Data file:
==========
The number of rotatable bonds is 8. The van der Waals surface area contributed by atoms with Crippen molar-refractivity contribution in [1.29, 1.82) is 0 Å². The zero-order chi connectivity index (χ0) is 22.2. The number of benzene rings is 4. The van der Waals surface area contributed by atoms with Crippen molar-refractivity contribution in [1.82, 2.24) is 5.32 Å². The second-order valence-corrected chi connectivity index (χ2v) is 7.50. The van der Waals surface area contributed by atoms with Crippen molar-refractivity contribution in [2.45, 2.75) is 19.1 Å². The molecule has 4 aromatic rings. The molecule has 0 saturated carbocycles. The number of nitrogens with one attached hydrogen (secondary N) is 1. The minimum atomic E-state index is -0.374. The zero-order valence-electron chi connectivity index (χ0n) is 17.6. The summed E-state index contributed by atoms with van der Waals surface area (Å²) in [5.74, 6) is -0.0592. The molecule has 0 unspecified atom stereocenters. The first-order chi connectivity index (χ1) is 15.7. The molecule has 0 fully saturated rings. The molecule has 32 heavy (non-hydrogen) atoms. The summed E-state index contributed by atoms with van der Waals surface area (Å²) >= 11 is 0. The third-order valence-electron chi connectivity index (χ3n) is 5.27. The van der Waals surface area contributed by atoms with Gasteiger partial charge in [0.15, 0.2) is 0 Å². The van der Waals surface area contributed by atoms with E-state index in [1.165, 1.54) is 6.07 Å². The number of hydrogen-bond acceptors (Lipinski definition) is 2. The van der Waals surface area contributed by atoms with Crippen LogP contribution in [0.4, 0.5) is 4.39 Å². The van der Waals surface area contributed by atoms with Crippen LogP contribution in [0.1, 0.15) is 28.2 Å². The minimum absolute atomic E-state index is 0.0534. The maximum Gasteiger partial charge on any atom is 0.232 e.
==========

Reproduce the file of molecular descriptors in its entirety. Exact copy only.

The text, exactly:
The number of rotatable bonds is 8. The van der Waals surface area contributed by atoms with Crippen molar-refractivity contribution in [1.29, 1.82) is 0 Å². The zero-order chi connectivity index (χ0) is 22.2. The number of benzene rings is 4. The van der Waals surface area contributed by atoms with Crippen molar-refractivity contribution in [1.82, 2.24) is 5.32 Å². The second-order valence-corrected chi connectivity index (χ2v) is 7.50. The van der Waals surface area contributed by atoms with Crippen molar-refractivity contribution in [2.45, 2.75) is 19.1 Å². The molecule has 4 aromatic rings. The molecule has 0 saturated carbocycles. The number of nitrogens with one attached hydrogen (secondary N) is 1. The minimum atomic E-state index is -0.374. The zero-order valence-electron chi connectivity index (χ0n) is 17.6. The summed E-state index contributed by atoms with van der Waals surface area (Å²) in [5.74, 6) is -0.0592. The molecule has 0 unspecified atom stereocenters. The first-order chi connectivity index (χ1) is 15.7. The molecule has 0 fully saturated rings. The molecule has 32 heavy (non-hydrogen) atoms. The summed E-state index contributed by atoms with van der Waals surface area (Å²) >= 11 is 0. The third-order valence-electron chi connectivity index (χ3n) is 5.27. The van der Waals surface area contributed by atoms with Gasteiger partial charge in [0.15, 0.2) is 0 Å². The van der Waals surface area contributed by atoms with E-state index in [1.165, 1.54) is 6.07 Å². The number of hydrogen-bond acceptors (Lipinski definition) is 2. The van der Waals surface area contributed by atoms with Crippen LogP contribution in [0.4, 0.5) is 4.39 Å². The van der Waals surface area contributed by atoms with Crippen LogP contribution in [0.1, 0.15) is 28.2 Å². The minimum absolute atomic E-state index is 0.0534. The maximum Gasteiger partial charge on any atom is 0.232 e.